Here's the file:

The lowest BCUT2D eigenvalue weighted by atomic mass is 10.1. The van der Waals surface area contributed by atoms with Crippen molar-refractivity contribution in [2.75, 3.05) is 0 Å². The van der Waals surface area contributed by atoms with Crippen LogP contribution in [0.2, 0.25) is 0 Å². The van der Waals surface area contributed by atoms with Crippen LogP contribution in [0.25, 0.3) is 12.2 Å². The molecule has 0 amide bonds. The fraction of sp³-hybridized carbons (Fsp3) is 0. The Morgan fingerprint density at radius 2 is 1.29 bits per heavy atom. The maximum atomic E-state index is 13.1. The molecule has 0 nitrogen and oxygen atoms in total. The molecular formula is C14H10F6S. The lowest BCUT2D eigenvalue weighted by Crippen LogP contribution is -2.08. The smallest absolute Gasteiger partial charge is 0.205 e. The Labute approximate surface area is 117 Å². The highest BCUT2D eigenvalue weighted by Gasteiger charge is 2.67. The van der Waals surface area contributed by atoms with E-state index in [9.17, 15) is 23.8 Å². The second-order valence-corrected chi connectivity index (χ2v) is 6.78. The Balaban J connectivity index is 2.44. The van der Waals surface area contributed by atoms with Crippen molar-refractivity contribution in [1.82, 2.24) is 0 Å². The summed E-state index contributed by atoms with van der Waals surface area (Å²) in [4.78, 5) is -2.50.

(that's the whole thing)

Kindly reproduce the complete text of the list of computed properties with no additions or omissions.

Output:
The lowest BCUT2D eigenvalue weighted by atomic mass is 10.1. The van der Waals surface area contributed by atoms with Crippen molar-refractivity contribution in [2.75, 3.05) is 0 Å². The van der Waals surface area contributed by atoms with Crippen LogP contribution in [0.2, 0.25) is 0 Å². The van der Waals surface area contributed by atoms with Crippen LogP contribution in [0.25, 0.3) is 12.2 Å². The molecule has 0 amide bonds. The fraction of sp³-hybridized carbons (Fsp3) is 0. The Morgan fingerprint density at radius 2 is 1.29 bits per heavy atom. The maximum atomic E-state index is 13.1. The molecule has 0 nitrogen and oxygen atoms in total. The molecular formula is C14H10F6S. The lowest BCUT2D eigenvalue weighted by Crippen LogP contribution is -2.08. The smallest absolute Gasteiger partial charge is 0.205 e. The Labute approximate surface area is 117 Å². The highest BCUT2D eigenvalue weighted by Gasteiger charge is 2.67. The van der Waals surface area contributed by atoms with E-state index in [9.17, 15) is 23.8 Å². The second-order valence-corrected chi connectivity index (χ2v) is 6.78. The Balaban J connectivity index is 2.44. The van der Waals surface area contributed by atoms with Crippen molar-refractivity contribution in [1.82, 2.24) is 0 Å². The summed E-state index contributed by atoms with van der Waals surface area (Å²) in [4.78, 5) is -2.50.